Delaware Supreme Court Rules That Otherwise Entirely Fair Transaction Does Not Pass Muster When Taken For Inequitable Purpose

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On June 28, 2021, the Delaware Supreme Court reversed a ruling of the Court of Chancery which found that an otherwise “entirely fair” transaction undertaken for an “inequitable purpose” did not trigger fiduciary liability for the defendant directors. The Supreme Court’s decision, captioned Marion Coster v. UIP Companies, Inc., No. 49, 2020 (Del. June 28, 2021), confirms that even if a board can prove that a transaction is entirely fair to the company and its stockholders, the transaction may still trigger liability if it was allegedly approved (i) in bad faith or (ii) for the “primary purpose of thwarting” a stockholder’s franchise rights.

The dispute centered around UIP Companies, Inc. (the “Company” or “UIP”), a real estate investment services company. Prior to the events giving rise to the dispute, plaintiff Marion Coster held 50 percent of the Company’s stock, and Steven Schwat held the other 50 percent. The Company’s board was composed of Schwat and two other individuals (not Coster). After a period of failed negotiations for a potential buyout of her shares, Coster called for a special meeting of stockholders in order to elect new directors. However, due to their equal stock ownership, Coster and Schwat deadlocked on the vote.

Coster proceeded to file a lawsuit in the Delaware Court of Chancery pursuant to 8 Del. C. § 226(a)(1) seeking “to appoint a custodian to break the stockholder deadlock” in electing new board members (the “Section 226 Action”). Meanwhile, Schwat obtained a third-party valuation of the Company which valued the Company at a number well below the value attributed to the Company during the failed Coster buyout negotiations. Based on that new valuation, the Company’s board approved a sale of stock to a third-party entity affiliated with one of the existing board members, thereby effectively mooting the deadlock and the Section 226 Action.

Not so easily defeated, Coster filed a second action (which became consolidated with the first), this time asking the court to “cancel the Stock Sale” because it “interfered with her voting rights and impeded her statutory right to seek court appointment of a custodian.”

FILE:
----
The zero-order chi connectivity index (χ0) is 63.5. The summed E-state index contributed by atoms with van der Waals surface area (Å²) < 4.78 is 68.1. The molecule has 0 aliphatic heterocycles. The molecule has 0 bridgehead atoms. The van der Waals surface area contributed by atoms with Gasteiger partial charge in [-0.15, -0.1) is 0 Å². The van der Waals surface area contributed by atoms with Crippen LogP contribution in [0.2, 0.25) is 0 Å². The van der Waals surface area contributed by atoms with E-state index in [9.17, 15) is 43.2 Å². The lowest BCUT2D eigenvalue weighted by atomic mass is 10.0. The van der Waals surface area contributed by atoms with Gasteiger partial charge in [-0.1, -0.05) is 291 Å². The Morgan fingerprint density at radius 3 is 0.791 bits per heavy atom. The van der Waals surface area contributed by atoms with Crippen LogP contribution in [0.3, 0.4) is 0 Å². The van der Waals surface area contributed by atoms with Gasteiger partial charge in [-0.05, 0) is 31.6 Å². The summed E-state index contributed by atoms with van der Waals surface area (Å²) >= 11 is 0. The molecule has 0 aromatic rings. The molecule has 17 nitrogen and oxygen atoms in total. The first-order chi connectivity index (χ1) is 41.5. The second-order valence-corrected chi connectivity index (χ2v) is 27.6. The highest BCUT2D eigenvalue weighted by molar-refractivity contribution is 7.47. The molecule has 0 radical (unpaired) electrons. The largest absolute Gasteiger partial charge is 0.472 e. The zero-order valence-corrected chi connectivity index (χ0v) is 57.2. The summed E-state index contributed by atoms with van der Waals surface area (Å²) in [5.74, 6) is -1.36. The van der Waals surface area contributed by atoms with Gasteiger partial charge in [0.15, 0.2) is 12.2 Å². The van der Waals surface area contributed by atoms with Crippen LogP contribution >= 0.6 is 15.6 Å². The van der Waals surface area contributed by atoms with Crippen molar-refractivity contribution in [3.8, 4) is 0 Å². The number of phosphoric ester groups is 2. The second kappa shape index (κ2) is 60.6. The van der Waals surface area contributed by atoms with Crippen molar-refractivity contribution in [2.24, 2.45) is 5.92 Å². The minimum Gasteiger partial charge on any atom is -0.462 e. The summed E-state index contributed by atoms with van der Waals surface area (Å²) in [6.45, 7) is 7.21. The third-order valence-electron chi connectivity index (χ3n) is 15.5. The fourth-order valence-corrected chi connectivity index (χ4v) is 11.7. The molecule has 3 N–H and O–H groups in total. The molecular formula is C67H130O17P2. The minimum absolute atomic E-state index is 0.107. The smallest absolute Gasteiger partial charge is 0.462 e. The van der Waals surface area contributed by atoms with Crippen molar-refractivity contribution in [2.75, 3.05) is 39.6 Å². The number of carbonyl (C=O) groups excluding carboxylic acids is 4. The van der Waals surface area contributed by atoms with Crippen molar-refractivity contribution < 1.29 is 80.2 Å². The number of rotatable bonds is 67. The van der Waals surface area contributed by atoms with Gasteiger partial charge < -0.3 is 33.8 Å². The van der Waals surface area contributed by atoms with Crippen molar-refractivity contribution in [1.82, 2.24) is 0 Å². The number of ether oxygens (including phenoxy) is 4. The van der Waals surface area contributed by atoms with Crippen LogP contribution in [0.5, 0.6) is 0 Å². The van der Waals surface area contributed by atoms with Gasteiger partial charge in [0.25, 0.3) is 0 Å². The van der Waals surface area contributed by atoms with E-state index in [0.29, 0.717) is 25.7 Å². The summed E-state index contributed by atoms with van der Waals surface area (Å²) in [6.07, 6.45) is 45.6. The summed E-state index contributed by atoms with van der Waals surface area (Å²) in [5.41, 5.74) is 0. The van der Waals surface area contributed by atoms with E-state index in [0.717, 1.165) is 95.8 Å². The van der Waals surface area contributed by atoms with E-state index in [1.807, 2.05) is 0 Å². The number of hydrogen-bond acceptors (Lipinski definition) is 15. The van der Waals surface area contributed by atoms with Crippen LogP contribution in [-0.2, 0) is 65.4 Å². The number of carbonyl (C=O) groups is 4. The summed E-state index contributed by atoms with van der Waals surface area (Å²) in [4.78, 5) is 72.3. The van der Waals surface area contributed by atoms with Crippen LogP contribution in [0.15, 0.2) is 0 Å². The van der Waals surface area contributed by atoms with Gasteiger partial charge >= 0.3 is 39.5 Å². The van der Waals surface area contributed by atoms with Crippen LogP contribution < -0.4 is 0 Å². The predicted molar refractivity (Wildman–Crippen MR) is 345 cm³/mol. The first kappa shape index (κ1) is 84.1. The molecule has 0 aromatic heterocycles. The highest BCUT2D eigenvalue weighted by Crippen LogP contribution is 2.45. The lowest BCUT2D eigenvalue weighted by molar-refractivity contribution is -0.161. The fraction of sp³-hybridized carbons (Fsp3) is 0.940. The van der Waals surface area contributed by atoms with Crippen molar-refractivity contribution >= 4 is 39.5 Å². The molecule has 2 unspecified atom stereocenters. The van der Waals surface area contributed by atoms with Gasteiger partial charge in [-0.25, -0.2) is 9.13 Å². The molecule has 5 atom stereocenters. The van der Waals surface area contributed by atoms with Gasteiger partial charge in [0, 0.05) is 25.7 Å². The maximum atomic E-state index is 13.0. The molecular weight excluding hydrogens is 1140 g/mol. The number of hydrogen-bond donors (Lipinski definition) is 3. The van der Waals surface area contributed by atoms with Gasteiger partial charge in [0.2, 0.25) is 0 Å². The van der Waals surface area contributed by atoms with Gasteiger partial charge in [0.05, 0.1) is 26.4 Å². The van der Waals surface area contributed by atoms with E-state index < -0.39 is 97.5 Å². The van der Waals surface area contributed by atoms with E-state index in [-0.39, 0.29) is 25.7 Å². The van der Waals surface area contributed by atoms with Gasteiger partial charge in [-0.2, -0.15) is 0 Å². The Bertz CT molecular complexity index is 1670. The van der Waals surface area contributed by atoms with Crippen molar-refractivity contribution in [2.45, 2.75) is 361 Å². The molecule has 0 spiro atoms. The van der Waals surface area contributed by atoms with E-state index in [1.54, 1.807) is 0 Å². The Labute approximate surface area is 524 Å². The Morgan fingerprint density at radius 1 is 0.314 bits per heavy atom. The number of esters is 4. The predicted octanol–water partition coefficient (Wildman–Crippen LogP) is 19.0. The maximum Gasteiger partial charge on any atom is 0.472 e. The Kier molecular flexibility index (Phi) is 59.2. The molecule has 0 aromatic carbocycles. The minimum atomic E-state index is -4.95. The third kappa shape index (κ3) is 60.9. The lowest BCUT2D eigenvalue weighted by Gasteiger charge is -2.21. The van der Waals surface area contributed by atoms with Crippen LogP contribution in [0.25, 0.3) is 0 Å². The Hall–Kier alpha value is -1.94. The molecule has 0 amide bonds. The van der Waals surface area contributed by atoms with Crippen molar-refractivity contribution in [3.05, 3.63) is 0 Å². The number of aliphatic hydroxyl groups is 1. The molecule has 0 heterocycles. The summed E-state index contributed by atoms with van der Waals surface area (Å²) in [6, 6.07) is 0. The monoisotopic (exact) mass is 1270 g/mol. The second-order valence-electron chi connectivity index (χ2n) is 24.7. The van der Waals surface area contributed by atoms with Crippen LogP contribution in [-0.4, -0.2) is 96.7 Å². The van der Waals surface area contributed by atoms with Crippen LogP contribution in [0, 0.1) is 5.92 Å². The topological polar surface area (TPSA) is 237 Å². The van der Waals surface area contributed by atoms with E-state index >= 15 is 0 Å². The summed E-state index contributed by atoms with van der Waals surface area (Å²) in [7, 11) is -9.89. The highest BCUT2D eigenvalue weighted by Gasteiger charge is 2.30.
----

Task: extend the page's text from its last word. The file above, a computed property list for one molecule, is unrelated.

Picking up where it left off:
On review, the Court of Chancery determined that the stock sale was significantly motivated by a desire to moot the Section 226 Action, but that motive was “beside the point” in determining liability. The court reasoned that, since a majority of the board was interested in the dilutive transaction, the relevant inquiry was whether the transaction was “entirely fair” to the Company and its stockholders. The Court of Chancery found that both the process leading to the approval of the transaction and the price were fair, and that the “entire fairness” standard was therefore satisfied. The court dismissed Coster’s lawsuit.

On appeal to the Delaware Supreme Court, Coster argued that the Court of Chancery should have considered the context in which the transaction occurred (i.e., that it was a dilutive stock issuance approved by a conflicted board for the purpose of defeating Coster’s voting rights and entrenching the existing directors). The Supreme Court agreed, noting that it was “not seriously disputed that the defendants issued the stock … to dilute Coster’s UIP ownership interest below 50%, block her attempts to elect directors, and avoid a possible court-appointed custodian.”

Citing Schnell v. Chris-Craft Industries, Inc., 285 A.2d 437 (Del. 1971), the Supreme Court explained that a court must, in addition to assessing the fairness of a transaction, determine whether a board acted for inequitable reasons. If a board acts inequitably, directors are liable for breaches of fiduciary duty even if the actions were otherwise legal. The Court further cited Blasius Industries, Inc. v. Atlas Corp., 564 A.2d 651 (Del. Ch. 1988), for the principle that a court must also consider whether the board acted for the primary purpose of interfering with a stockholder’s statutory or voting rights. Under Blasius, if a board’s primary purpose is to interfere, then the board must “demonstrate a compelling justification” for its action in order to survive judicial scrutiny. Accordingly, the Supreme Court reversed and remanded the case to the Court of Chancery to review all factual findings consistent with the holdings of Schnell and Blasius. The Supreme Court reiterated that the Court of Chancery “‘may’ — not ‘must’ — appoint a custodian in the event of a deadlock” after considering whether the move will breach any agreements or harm the business.

This ruling of Delaware’s highest court is an important reminder to directors and corporate boards that otherwise “legal” action may still trigger fiduciary liability if undertaken for an inequitable purpose. Boards should be especially cautious when proposing an action that may impede a stockholder’s exercise of its statutory or voting rights.

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